What is the App-V IgnoredApps key and why should I be aware of it?

TipThe IgnoredApps key is used to mark an inconsistency between a locally-cached .OSD file which is either corrupt or not accessible for various reasons and its original location. There could be many reasons for this, including but not limited to:

  • Malformed XML
  • File corruption
  • Access Permissions erroneously placed on the cache


The Key is located in the registry here:


The value is a String Data type that correlates to the UNC or URL path to the OSD file from the Content Path, and will be the time stamp of the OSD file in the cache.

Examples of the various reasons for an application to appear here would be:

  • Unable to access or load OSD file from cache and cannot replace it with streamed or published copy due to access issues.
  • Unable to access or load AppFS storage from cache and cannot replace it with streamed or published copy due to access issues.
  • Unable to access or load icons from cache and cannot replace it with streamed or published copy due to access issues.

A common error message you may see that can result from this is:

The Application Virtualization Client could not launch the application you requested.
The specified application does not exist. Check the name you specified, and then try again.
Error Code: xxxxxx-xxxxxx04-00000A09

Why is this Key Here?

The Application Virtualization client keeps a list of OSD files that have been rejected in this key. The primary intent is to help optimize DC refresh (Publishing Refresh) by avoiding downloads of OSD files that cannot be used to create an application for the current user/machine, and have not changed since the last time they were downloaded (and hence, would still not be usable). When the OSD is downloaded on an attempt to create/add a new application, if the OSD is rejected for a reason that is not transient (unsupported OS, XML is invalid, etc.), an entry for it will be added to IgnoredApps. On every OSD download for a file that is not already cached, the list in the registry will be checked, and if an entry for the OSD path is found, the timestamps will be compared. If the timestamp is different, the IgnoredApps entry will be removed, the OSD file will be downloaded, and the parsing will continue (which may fail again, leading to a new entry on IgnoredApps). If the timestamp is the same, the OSD file will not be downloaded, and the attempt to create the application will fail.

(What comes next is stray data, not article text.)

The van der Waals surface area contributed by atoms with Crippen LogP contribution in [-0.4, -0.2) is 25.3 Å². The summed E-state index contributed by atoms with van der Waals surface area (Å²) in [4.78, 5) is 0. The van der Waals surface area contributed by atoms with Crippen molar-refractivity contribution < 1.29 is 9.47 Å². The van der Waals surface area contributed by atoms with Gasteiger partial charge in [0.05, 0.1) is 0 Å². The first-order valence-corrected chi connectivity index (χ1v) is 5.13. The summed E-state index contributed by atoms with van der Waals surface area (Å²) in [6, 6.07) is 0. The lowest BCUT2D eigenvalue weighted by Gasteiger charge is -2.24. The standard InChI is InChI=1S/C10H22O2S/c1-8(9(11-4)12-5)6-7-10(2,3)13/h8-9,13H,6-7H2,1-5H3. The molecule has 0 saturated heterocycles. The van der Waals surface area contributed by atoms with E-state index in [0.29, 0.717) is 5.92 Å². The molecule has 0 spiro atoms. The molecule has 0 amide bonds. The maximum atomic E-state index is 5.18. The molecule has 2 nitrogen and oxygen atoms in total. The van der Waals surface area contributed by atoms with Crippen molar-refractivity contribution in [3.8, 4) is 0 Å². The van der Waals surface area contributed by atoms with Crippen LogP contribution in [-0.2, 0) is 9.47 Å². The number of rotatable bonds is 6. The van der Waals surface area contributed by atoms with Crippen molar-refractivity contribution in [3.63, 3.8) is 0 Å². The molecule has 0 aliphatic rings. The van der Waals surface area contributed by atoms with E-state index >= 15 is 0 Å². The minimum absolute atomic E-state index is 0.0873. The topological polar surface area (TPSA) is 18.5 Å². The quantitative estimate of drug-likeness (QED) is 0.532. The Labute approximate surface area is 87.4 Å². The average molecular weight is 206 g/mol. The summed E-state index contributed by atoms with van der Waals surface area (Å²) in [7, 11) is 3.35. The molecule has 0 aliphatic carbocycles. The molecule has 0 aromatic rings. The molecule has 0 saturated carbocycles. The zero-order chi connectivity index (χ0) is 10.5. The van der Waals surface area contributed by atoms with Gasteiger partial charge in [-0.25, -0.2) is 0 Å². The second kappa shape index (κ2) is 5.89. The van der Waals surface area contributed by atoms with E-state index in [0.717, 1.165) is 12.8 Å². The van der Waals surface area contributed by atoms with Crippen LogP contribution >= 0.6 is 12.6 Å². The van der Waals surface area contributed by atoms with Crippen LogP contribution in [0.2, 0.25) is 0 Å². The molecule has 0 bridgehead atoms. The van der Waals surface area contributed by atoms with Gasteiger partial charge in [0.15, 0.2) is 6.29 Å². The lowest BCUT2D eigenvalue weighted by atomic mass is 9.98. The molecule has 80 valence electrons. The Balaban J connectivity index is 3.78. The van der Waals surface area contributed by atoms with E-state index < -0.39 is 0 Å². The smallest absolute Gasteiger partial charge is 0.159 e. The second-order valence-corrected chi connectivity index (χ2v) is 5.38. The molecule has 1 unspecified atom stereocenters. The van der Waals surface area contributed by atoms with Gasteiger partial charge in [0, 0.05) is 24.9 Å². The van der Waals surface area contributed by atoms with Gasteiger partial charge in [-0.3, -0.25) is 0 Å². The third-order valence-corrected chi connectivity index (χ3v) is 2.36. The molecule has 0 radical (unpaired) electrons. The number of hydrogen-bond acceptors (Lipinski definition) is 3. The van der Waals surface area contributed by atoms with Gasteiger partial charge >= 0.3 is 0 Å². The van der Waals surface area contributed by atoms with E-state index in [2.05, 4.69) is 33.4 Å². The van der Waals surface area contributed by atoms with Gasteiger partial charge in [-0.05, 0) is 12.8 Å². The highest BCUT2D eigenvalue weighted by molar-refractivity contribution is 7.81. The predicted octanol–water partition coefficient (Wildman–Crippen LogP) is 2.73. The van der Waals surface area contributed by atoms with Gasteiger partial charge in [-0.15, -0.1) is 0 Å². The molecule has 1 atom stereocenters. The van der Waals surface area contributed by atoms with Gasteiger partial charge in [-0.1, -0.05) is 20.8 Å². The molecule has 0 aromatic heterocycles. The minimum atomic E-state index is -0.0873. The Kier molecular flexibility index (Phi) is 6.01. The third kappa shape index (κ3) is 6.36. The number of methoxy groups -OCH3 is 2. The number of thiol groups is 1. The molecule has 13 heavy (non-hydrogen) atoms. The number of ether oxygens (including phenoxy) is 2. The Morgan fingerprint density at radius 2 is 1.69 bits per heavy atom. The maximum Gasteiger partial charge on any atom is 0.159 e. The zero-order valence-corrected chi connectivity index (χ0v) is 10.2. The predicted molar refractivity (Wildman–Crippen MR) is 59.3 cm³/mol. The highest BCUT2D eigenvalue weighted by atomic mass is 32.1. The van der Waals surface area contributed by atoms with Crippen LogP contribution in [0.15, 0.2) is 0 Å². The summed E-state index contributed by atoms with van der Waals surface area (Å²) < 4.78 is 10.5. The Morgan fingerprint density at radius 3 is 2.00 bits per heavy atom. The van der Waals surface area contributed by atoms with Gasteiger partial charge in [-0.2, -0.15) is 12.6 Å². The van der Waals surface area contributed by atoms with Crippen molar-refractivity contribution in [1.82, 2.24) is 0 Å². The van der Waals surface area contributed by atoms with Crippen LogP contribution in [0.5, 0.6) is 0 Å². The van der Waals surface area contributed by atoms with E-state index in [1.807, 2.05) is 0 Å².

The list is applied dynamically (checks are made in the registry each time they are applicable). The list is applied to any non-cached OSD path (local or remote).

You can manually add, remove, or modify entries, to prevent a download or force a download.

Removing these entries:

Even if the underlying issue has been corrected, you will still need to remove the entry(s) under this key manually. Once you corrected the underlying issues, remove the entries under the keys. You will need to restart the Application Virtualization Client service upon doing so.

Steve Thomas | Senior Support Escalation Engineer

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